Wednesday, March 30, 2011

U.S.A. artists Will Barnet and Erma Winfield give "90´s art" new context

"Meditation" by Will Barnet

"The Young Couple," Will Barnet

"Mujer ALAeyendo," Will Barnet (1970)

These two never met a blank canvas or fiberglass corrugated fence they could not conquer and paint.

It takes longer now, though.

Will Barnet, who turns 100 in May, paints every day at the National Arts Club in Manhattan where he has lived 35 years and has his studio.

New York arts professionals consider Barnet a vibrant icon among New York´s artists, dead and alive, an accomplished painter who taught printmaking to Mark Rothko, Eva Hesse and Cy Twombly.

He taught printmaking for 45 years at the Art Students League

Barnet remains mentally acute when it comes to recalling with vivid precision 70 years of the state´s art history.

“We never expected to sell, much less get rich.”

“When I started, we did not expect to sell, much less get rich,” he told Dan Bischoff, for The Star Ledger newspaper.

“Nobody bought any paintings for 10, 20 years during the Depression. It’s was a commitment and a passion.

“Artists wanted nothing more than to get together and talk about art, to have philosophical discussions.

"Blue Robe," print, Will Barnet (1971)
“There was an intimacy among artists that today´s artist have lost,” he told Bischoff.

Barnet never lost the passion, but he´s lost some of his past pace.

Barnet can knock out only about 10 paintings a year as he negotiates life with relative ease in his wheelchair.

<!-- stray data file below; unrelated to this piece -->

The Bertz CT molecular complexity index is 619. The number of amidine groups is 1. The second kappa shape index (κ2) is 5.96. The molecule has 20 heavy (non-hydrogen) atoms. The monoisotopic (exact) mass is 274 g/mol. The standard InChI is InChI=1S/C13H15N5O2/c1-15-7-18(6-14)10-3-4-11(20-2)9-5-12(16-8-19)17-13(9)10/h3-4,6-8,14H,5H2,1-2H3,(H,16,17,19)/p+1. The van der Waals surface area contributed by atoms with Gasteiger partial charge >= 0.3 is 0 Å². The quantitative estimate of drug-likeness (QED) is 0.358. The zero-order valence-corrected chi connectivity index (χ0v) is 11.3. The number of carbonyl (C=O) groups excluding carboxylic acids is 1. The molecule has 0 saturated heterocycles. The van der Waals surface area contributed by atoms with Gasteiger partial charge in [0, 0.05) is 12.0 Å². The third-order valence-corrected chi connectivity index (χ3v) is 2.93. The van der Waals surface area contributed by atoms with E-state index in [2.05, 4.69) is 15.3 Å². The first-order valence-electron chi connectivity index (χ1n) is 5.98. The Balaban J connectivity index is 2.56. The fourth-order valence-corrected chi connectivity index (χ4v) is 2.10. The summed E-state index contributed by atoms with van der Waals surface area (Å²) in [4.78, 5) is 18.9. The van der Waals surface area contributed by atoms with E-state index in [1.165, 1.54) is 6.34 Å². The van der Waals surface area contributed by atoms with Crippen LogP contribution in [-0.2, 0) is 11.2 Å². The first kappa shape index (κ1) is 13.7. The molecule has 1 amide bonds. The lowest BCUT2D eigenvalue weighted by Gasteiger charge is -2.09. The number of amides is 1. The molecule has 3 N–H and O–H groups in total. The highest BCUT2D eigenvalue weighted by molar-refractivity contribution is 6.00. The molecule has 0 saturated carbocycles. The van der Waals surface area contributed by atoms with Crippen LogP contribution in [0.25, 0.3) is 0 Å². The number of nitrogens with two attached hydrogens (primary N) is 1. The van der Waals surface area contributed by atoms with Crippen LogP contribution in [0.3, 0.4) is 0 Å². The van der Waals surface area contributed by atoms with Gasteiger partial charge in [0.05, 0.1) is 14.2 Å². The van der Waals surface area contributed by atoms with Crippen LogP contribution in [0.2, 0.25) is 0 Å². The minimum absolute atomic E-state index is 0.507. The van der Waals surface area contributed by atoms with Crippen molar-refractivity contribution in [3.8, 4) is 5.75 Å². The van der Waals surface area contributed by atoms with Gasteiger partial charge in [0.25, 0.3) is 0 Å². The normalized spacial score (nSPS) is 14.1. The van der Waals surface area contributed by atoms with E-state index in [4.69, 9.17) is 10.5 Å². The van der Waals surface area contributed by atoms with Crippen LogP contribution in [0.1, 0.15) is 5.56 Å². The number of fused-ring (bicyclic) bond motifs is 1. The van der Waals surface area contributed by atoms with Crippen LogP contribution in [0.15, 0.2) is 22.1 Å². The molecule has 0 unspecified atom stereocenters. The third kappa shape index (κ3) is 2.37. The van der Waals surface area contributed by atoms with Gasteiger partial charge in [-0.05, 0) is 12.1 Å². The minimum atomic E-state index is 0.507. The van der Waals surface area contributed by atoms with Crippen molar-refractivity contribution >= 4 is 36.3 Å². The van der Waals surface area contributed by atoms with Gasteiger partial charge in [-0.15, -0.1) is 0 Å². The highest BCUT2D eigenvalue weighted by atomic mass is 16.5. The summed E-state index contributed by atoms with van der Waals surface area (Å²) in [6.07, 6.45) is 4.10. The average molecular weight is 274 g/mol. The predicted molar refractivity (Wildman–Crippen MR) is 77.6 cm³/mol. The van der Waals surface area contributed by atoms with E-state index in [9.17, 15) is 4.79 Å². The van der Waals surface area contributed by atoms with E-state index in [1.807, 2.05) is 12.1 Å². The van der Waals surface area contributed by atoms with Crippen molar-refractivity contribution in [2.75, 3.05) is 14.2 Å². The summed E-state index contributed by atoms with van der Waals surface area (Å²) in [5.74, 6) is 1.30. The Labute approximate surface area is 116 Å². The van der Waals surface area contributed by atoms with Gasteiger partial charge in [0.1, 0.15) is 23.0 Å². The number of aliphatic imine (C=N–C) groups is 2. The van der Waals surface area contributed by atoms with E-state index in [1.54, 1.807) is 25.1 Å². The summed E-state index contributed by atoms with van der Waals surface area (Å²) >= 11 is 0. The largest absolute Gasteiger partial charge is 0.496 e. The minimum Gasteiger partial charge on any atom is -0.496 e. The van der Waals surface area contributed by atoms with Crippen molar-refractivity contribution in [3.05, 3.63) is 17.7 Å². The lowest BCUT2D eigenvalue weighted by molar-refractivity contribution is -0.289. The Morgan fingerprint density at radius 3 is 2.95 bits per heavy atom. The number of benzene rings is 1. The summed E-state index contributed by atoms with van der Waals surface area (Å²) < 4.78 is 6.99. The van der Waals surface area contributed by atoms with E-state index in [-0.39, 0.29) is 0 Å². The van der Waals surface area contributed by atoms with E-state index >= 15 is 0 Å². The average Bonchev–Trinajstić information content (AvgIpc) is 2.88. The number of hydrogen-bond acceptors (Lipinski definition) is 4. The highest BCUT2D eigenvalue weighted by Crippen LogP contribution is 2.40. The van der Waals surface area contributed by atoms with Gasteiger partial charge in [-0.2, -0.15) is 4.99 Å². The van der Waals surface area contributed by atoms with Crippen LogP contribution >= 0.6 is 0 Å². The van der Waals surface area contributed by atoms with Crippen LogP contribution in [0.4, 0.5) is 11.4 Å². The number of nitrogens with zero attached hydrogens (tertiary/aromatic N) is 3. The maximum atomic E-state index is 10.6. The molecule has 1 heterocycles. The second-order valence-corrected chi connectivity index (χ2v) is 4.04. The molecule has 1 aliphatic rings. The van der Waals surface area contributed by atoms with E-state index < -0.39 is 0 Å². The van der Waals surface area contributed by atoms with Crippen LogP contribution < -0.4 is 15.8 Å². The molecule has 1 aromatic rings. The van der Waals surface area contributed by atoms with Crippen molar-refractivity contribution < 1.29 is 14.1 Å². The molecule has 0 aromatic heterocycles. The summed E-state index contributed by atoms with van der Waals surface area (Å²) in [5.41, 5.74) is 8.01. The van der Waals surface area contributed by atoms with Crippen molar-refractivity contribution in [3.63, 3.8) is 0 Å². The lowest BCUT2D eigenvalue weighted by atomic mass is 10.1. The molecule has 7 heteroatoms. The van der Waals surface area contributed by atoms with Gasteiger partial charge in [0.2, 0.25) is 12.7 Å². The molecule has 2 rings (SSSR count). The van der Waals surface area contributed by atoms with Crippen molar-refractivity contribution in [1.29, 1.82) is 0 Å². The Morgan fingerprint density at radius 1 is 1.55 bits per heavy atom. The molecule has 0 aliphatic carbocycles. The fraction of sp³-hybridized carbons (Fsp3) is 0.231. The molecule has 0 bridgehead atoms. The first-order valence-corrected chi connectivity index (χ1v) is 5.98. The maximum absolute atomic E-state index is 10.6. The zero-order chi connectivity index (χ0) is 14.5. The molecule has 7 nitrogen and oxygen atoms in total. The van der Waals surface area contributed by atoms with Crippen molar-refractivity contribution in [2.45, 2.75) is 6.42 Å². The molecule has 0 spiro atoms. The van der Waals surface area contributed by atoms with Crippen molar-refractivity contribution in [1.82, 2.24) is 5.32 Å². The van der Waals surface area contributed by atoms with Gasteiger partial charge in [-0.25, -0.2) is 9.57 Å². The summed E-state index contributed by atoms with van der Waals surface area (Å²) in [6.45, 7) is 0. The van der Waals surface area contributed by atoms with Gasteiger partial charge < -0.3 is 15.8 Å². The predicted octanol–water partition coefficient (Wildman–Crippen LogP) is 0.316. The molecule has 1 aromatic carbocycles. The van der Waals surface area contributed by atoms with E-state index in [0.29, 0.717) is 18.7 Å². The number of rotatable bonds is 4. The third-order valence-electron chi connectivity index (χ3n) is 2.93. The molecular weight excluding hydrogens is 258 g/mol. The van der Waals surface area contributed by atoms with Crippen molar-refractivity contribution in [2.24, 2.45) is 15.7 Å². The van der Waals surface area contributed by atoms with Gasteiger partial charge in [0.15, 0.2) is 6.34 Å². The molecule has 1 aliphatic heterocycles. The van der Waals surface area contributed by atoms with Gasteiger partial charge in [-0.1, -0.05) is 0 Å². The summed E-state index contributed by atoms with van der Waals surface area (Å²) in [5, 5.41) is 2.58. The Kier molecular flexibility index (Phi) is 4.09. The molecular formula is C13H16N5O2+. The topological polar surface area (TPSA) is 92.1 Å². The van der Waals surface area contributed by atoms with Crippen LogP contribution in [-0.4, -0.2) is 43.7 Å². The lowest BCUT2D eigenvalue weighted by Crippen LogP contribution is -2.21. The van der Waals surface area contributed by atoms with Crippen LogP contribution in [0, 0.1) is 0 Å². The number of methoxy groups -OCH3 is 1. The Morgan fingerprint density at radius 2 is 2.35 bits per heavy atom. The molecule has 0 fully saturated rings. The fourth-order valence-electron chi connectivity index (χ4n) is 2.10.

Erma Winfield and her fence

Look out, Will, you´re an art historian with a computer-like recall, but you may not know that in MidCity, Los Angeles, Erma Winfield, age 94, must have caught wind of your artforce.
Erma Winfield stands before mural in progress.
Erma this month wrapped up a nearly nine-month project (working half an hour daily) painting a 40-foot, fiberglass, corrugated fence, a series of panels, into her naïve-style portrayal of the four seasons, while consuming $150 of exterior acrylic house paint.

All this on a vague challenge issued by a neighbor.

Winfield is self-taught, a regular Grandma Moses, who hails as a great-great granddaughter of an African slave, from Natchez, Mississippi, the Deep South.

Will, on the other hand, is a highly educated painter and printmaker and retired art professor.
"Mothers,"Will Barnet (1930)

Both reject age as a barrier to creativity.

Like father, like son

The New Jersey artist, who paints daily like Erma Winfield, recently opened a show of 10 of his works from last year at the Montclair Art Museum, calling it, “Centennial Celebration.”

His son, Peter, age 72, heads the painting department at Montclair and often takes Dad to the MOMA, where both continue to be thoroughly enriched.

Paraphrasing Pablo Picasso, inspiration is a cool thing when it finds us working.

Rock on and practice peace and love.
Stefan, the ArtTraveler ™

"Blurred Vision I," photograph by Stefan van Drake
Art travel to Andalusia and experience a week-long sculpture or mosaics workshop given by a maestro, Moira Schepel, or take a walking holiday in our majestic mountains protected by a national park with trailblazer Joost Schepel. See: and

"Palma Lights" by Stefan van Drake
Reach me by e-mailing or calling (34) 951 067 703 or if from the UK, at BT landline rates, 0844 774 8349. Please alert me to art news tips, happenings or background information for stories of mutual interest.

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